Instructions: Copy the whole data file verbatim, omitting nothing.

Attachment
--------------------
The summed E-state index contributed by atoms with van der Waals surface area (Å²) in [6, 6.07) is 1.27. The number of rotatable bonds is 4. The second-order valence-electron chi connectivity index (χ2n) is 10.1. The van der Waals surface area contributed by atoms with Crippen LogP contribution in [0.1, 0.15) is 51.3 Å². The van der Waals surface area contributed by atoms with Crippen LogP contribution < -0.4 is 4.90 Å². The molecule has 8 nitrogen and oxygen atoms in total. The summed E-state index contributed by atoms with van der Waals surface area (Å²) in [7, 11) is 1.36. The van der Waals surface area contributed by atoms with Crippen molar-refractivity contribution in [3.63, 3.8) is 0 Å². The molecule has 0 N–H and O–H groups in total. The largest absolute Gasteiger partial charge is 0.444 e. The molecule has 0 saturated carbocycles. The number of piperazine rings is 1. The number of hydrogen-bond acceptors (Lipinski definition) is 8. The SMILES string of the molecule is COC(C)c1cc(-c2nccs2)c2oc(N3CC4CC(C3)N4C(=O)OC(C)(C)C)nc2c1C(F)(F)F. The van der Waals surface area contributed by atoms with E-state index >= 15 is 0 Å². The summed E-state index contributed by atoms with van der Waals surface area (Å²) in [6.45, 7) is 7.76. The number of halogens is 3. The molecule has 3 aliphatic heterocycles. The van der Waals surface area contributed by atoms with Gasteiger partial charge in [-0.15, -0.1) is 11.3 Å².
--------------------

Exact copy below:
The summed E-state index contributed by atoms with van der Waals surface area (Å²) in [6, 6.07) is 1.27. The number of rotatable bonds is 4. The second-order valence-electron chi connectivity index (χ2n) is 10.1. The van der Waals surface area contributed by atoms with Crippen LogP contribution in [0.1, 0.15) is 51.3 Å². The van der Waals surface area contributed by atoms with Crippen LogP contribution < -0.4 is 4.90 Å². The molecule has 8 nitrogen and oxygen atoms in total. The summed E-state index contributed by atoms with van der Waals surface area (Å²) in [7, 11) is 1.36. The van der Waals surface area contributed by atoms with Crippen molar-refractivity contribution in [3.63, 3.8) is 0 Å². The molecule has 0 N–H and O–H groups in total. The largest absolute Gasteiger partial charge is 0.444 e. The molecule has 0 saturated carbocycles. The number of piperazine rings is 1. The number of hydrogen-bond acceptors (Lipinski definition) is 8. The SMILES string of the molecule is COC(C)c1cc(-c2nccs2)c2oc(N3CC4CC(C3)N4C(=O)OC(C)(C)C)nc2c1C(F)(F)F. The van der Waals surface area contributed by atoms with E-state index >= 15 is 0 Å². The summed E-state index contributed by atoms with van der Waals surface area (Å²) in [6.45, 7) is 7.76. The number of halogens is 3. The molecule has 3 aliphatic heterocycles. The van der Waals surface area contributed by atoms with Gasteiger partial charge in [-0.15, -0.1) is 11.3 Å².